Suddenly I could see us, the men with us, and the men from the other cartel all appearing as Her, but in different vestments — cowboy boots and hats, Levi’s and shirts with fancy embroidery. My handsome papa, neatly trimmed black goatee, his brown eyes hiding layers he’d saved only for himself, his shirt with the marijuana leaves embroidered around the buttons open throated, anchor Christ necklace on his curly haired chest; Colt tucked into his belt — only the grips with Her visible. As we toured the tonnage, I felt Her gaze on me from all the eyes around me — all the macho narcos fingering AK-47s and Colts, their gold marijuana leaf necklaces, customized trucks parked idling, dual exhaust grumbling behind the shipment. It was a moment of revelation being able to see through Her eyes — understanding we were all as able as Her to wield the scythe without a second thought, reduced to reflex-ruthless. I remember it stronger than my first orgasm given to me by Angel in his pick-up truck — him on the floor between my legs, tongue tapping a door I had not known existed — crying out “Epiphany” and “Angel” — a pleasant, perfect, continuous memory.
Arkady and Boris Strugatsky / A Beetle in an Anthill Lots of rats around. I have no idea what they eat in this stone desert. Snakes, maybe? Lots of snakes around, too, especially close to manholes, where they bunch together into tangled wriggling lumps. I have no idea what snakes eat here, either. Rats, maybe?
The city, clearly, has been abandoned a long time ago. The man we saw at the outskirts was obviously mentally unsound and wandered in by chance.
Harold Jaffe / Bela Lugosi Found dead in bed in his Los Angeles house in August 1956; the official diagnosis: myocardial infarction. Lugosi had a morphine, Demerol and methadone habit since he injured his back in World War 1, and it was assumed that his drug intake contributed to his death. He was buried in his Dracula cape, with his hair dyed black, in Culver City, California. Because Lugosi was virtually destitute, Frank Sinatra, whom Lugosi never met, reportedly paid for the funeral. Bela Lugosi was 74-years-old.
Tyrone Nagai / Lola and Jean It is a little-known fact that the 1998 film Lola rennt (Run Lola Run) is actually based on an event that occurred on July 22nd (2005) in London, England. In the movie version, a narrator iterates the musings of the late soccer coach Josef (Sepp) Herberger — the Yogi Berra of Germany: “After the game is before the game. The ball is round. The game lasts 90 minutes.”
Jefferson P. Swycaffer / In Search of The Fuehrer Winter’s furies had abated, and Adolf Hitler had decided to take a bit of a walk. Therefore, the rest of his entourage had decided likewise. Heinrich Himmler was managing to keep up the pace, while Josef Goebbels, showing the sort of canny wisdom that had kept him alive during periodic party re-organizations, managed to go slowly, so as not to show up the less athletic of the junta. Hermann Goering, of course, plodded along in the rear, red-faced and huffing. A platoon of mountain troops had fanned out over the ridges and cuts, and a special section of SS officers maintained a minute-by-minute census of the population of Kandersfeld, taking no chances against any lack of patriotism or loyalty on the part of the good citizenry.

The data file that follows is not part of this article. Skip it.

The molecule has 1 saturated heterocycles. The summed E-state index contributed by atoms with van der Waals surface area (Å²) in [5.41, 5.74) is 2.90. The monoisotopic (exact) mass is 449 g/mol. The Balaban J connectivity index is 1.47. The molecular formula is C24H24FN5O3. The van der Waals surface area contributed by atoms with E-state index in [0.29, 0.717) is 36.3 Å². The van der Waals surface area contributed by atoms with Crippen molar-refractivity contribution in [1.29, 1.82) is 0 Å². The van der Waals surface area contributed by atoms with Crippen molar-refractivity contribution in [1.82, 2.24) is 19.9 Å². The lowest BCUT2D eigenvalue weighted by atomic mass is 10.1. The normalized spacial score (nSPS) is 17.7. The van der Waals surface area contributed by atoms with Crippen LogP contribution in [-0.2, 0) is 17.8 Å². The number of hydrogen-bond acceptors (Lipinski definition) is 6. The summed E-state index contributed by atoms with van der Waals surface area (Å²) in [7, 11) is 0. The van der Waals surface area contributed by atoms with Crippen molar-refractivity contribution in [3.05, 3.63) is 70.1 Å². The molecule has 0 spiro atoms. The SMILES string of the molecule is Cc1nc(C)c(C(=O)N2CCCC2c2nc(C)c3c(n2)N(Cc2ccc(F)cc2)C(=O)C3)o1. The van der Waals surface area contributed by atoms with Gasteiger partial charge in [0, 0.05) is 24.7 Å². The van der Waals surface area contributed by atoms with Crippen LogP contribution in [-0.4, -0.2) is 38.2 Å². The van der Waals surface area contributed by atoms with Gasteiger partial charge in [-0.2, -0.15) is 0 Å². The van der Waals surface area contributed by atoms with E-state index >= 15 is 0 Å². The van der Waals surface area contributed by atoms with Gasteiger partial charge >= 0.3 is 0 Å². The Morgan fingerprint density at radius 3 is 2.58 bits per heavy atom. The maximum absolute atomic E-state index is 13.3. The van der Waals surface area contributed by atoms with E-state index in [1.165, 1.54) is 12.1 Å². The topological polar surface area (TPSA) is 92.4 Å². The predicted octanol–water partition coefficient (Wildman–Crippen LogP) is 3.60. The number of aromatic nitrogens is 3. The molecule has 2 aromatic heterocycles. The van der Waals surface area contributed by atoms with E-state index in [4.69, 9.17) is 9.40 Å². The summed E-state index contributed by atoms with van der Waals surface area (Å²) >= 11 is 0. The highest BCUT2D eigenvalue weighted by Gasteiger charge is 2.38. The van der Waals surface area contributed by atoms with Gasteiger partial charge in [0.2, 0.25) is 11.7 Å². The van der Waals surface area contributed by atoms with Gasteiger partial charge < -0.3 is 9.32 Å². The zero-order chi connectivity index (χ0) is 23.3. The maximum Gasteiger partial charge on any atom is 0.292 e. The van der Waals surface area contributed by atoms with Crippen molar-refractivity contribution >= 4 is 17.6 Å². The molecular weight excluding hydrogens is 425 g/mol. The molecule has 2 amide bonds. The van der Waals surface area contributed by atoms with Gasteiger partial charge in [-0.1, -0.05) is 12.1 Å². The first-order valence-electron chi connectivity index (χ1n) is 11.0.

Don Traverso / Dysecdysis As the latest images of war show on the TV screen, Kuhn hears someone exclaim, “What kind of world is this? It’s like God has abandoned us.”
Kuhn smiles sadly at the woman who’d said these words. He wishes he could do something to take away her despair. He sees so much of it around these days. He wipes the moisture from the chapped skin around his eyes.
Thomas Logan / Ghost Dance Soliloquies Trash, is it necessary to our modern life? That sounds like a documentary you’d see in grade school, huh? Like the answer will have to be ‘yes’, unless I asked it with a more serious tone, maybe an angrier voice, ‘Trash, is it necessary to our modern life?’ and then somehow you’d know to shout out, No! and maybe pound or raise your fist. Trash, yeah, there’s too much of it. It seems to be our gross national product. Everything’s expendable, meant to be on its way to becoming trash.
B. F. Price / Animals Were Harmed The Head Scientist made her way through the empty corridors and entered the laboratory unit at her usual early hour. She was the first to arrive in the labs but not the first to arrive in the building, as evidenced by the list of last night’s dead animals posted on the job board by Paul, the animal caretaker, who liked to arrive early to haul off the dead carcasses and feed and hose down the still-living animals before the researchers arrived. She was relieved to note that none of her animals had died that night, and chose to interpret this as a sign that the research she was doing would achieve the results she wanted.
Jefferson P. Swycaffer / The Gift that Keeps On Giving In the deeps, in the lowest fastnesses, in the caverns of red, buttery rock and black pools, the Devil languishes. Here there are crags and precipices, rising up and over-arching, closing in again above this moral encystment.